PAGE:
At any rate, we made plans to meet up today- he flew into the region around six-thirty in the morning and sent me an e-mail telling me that he'd arrived and would probably sleep until about noon. Around eleven o'clock, I started driving upstate, to the greater Fishkill metropolitan area, then I pulled over at the three-quarter way point to check my e-mail for the message that the major was ready to road-trip. Shortly before one o'clock, we rendezvoused at his hotel and drove south to my workplace. I had called the site manager earlier in the day to tell him that I would be bringing a friend to the site, and got the all-clear.

When we arrived, there were quite a few co-workers on site, preparing for a spring fundraiser that is taking place this weekend. I introduced the major to the I.T. guys and a few other members of the day shift. While I was making introductions, I noticed that a pleasant-looking young woman had entered the building. I informed her that the site was closed, but I would point out some of the site's salient features. Next thing you know, her parents arrived, and I learned that the three were Westmeath residents on vacation to New York for a week. Since I immediately took a liking to them, I took them along with the major on a tour of our site. My co-worker **REDACTED**, who had just finished giving a tour to a school group, decided to give us an impromptu tour of the site, including a wonderful demonstration of the onsite **REDACTED**, a piece of machinery which I always watch operating with the raucous glee of an eight-year old.

In the course of our tour, I introduced the Major, who is a cat person, and our new friends from Ireland to Fred and Ginger. Atypically, Fred was not shy around strangers and Ginger did not try to climb up the Major's shirt. We bid a grateful farewell to my co-workers, both two- and four-legged and went together to another nearby tourist destination.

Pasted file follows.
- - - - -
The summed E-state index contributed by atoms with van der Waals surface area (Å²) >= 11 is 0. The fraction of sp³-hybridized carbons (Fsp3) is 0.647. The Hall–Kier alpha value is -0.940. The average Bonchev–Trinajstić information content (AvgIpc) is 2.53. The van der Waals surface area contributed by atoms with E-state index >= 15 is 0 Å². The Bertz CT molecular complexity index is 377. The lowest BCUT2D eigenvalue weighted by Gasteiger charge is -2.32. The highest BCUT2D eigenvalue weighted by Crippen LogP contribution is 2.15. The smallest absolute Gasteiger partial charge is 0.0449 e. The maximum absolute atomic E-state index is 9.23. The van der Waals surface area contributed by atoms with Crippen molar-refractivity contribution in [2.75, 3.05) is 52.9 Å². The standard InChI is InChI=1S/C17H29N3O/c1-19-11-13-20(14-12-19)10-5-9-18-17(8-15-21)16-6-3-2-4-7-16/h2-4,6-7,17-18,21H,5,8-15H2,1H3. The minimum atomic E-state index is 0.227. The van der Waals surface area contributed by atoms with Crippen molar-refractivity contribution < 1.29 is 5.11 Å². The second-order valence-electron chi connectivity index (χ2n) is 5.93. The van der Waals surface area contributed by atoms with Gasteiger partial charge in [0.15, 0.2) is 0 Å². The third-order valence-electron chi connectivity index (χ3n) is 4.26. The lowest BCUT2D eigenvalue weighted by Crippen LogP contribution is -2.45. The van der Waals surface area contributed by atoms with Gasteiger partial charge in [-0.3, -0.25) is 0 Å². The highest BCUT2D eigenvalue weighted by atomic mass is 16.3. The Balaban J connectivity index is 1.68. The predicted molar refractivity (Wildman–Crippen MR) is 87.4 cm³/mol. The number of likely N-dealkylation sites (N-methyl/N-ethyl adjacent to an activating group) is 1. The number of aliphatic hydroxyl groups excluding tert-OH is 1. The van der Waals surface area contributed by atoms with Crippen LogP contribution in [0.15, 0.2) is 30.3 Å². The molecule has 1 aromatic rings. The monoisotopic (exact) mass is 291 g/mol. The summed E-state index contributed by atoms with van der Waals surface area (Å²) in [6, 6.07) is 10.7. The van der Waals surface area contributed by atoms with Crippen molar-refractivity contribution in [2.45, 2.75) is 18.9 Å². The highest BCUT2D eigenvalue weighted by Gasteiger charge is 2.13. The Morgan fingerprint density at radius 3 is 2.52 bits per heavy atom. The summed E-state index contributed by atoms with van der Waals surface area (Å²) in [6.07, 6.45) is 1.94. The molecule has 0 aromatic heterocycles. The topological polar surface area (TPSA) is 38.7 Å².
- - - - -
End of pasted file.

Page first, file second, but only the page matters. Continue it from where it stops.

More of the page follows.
While there, I showed friends old and new the **REDACTED** of **REDACTED**, upon whom the character **REDACTED** of **REDACTED** was modeled. We then took a stroll to the **REDACTED** of **REDACTED**, who starting the whole thing off back in the day. The Major and I then took leave of our friends from overseas, it being time we headed north, the major having to report back to work by 7PM.

We took the scenic route north to Fishkill, including a ride on the "goat path" atop the cliffs on the east bank of the Hudson. I hadn't been that way in a long time so I was glad to play the "at home he's a tourist" game. The scenery along this particular stretch of road is nothing short of breathtaking.

When we finally got back to the greater Fishkill metropolitan area, we had an early dinner at a very pleasant local diner and I dropped the Major off at his hotel with plenty of time to spare.

It was a good afternoon- time spent well with friends old and new, and an opportunity to rekindle my love of the place I spend my workdays. Special thanks go to my co-worker **REDACTED**, who went out of his way to provide us with a fantastic experience.